“It’s not what happens to you, but how you react to it that matters.”
A couple of years ago, while I was still in college, I was interning as a production assistant on a film project for a hotel. Without going into details, I was asked to watch an expensive LED light as it stood high up on a C stand and it was quite windy that day. I had a momentary lapse of concentration and a gust blew the C stand over, the LED light with it, and it came crashing to the ground.
The director I was interning for came rushing over. First making sure nobody was hurt, then checking on the light. Luckily, it had some barn doors that broke but ultimately protected the light.
I felt pretty awful after this, but we were on a tight shooting schedule so we carried on without much further discussion.
At the end of the day, as we were all about to head home, I made it a point to talk with the director and apologize for the light. He told me not to worry about it, as the light seemed undamaged and nobody got hurt, and that was pretty much that.
To this day, they still call me back for jobs.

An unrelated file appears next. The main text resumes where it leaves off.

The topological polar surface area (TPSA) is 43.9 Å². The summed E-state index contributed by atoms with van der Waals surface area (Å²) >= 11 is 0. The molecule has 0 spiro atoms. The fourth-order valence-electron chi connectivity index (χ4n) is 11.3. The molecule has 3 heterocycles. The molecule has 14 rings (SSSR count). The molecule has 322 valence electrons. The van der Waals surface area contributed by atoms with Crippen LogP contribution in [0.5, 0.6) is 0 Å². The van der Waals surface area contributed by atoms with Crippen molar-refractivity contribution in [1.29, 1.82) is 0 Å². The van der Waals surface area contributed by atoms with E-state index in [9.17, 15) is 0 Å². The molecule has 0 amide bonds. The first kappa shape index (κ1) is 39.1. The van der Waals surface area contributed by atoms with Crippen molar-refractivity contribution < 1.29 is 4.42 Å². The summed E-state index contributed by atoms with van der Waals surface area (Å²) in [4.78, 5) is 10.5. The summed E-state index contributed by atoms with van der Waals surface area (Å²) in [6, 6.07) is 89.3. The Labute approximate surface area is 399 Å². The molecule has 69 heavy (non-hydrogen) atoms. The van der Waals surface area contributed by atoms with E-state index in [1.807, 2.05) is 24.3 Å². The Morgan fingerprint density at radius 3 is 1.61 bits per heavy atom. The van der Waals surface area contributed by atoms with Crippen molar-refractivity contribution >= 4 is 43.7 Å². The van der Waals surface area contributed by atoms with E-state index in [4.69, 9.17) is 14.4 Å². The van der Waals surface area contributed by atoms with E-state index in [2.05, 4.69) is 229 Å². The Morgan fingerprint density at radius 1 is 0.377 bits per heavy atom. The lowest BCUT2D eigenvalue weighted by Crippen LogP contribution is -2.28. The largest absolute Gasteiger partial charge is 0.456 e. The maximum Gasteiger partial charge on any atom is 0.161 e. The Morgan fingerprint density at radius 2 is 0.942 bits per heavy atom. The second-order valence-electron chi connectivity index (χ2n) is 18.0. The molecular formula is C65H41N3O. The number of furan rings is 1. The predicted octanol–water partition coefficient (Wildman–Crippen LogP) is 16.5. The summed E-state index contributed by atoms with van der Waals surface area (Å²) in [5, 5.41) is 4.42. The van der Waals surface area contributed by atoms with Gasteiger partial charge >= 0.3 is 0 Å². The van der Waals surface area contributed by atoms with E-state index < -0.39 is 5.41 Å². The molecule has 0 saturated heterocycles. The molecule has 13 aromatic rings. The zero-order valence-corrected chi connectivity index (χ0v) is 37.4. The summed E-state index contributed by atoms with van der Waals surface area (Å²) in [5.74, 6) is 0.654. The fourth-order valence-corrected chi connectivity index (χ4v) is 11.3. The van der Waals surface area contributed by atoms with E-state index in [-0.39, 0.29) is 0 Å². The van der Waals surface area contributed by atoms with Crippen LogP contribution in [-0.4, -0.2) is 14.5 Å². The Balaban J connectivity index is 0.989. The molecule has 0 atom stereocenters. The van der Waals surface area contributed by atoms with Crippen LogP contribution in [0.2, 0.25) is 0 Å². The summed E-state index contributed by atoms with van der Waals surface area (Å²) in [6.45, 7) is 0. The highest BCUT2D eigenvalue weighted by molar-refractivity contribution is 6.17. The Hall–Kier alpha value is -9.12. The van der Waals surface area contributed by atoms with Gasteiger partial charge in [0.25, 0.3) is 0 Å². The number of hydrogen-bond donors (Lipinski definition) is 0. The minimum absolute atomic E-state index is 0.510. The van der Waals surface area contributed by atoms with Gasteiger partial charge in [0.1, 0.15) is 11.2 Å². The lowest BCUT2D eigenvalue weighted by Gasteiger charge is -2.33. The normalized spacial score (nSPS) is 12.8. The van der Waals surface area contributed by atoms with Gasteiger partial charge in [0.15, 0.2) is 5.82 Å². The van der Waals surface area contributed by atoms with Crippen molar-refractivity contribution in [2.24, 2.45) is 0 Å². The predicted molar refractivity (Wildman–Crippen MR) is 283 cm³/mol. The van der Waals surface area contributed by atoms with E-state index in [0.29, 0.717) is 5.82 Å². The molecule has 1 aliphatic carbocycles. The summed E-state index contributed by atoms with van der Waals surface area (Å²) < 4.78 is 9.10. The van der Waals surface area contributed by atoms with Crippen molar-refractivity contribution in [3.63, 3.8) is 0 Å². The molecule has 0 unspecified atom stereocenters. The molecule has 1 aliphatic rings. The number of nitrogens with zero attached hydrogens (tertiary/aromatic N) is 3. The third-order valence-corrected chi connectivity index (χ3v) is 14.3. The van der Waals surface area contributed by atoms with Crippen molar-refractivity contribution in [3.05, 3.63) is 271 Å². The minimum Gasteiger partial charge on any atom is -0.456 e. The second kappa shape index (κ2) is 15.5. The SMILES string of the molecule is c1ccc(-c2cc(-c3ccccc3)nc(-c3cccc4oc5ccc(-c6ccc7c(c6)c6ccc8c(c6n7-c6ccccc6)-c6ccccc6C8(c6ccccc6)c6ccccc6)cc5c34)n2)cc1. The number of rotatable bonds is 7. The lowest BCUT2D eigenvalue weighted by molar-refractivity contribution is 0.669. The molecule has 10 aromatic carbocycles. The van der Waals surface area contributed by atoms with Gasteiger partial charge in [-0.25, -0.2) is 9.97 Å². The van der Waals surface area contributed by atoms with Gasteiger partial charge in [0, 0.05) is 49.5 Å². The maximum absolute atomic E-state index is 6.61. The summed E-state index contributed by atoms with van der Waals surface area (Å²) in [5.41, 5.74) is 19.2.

I guess my point is, everybody makes mistakes. It doesn’t make you a bad person. It doesn’t make you a bad worker. As cliche as it sounds, as long as you show growth from the mistake, that’s all that matters.
We can’t spend all our time worrying about things, especially when they’re out of our control. The Greek stoic Epictetus said: “It’s not what happens to you, but how you react to it that matters.”
When you’re caught in a rip current out in the ocean, you’re taught to not fight it. If you try to fight it, all you do is tire yourself out, and probably drown. Instead, you swim parallel to it, then escape. Don’t waste your time fighting things that are out of your control. Instead, have a realistic vision of your situation and adapt.
Life is life. Bad things will happen to you. You’ll make mistakes. But you can either waste time and energy wallowing in self-pity, fantasizing about how things could’ve been different if you did this or you did that. Or you can say, “Okay, I made a mistake. What’s done is done, I can’t change the past. How do I move forward in the best possible way?”
As a freelancer, I believe this is a really good thought process to have. You’re a freelancer. You’re expendable. You have to be able to react quickly to an ever changing market to pay your bills. You don’t have time for self-pity. All that time you’re wasting, someone else is using to get that job that could’ve gone to you.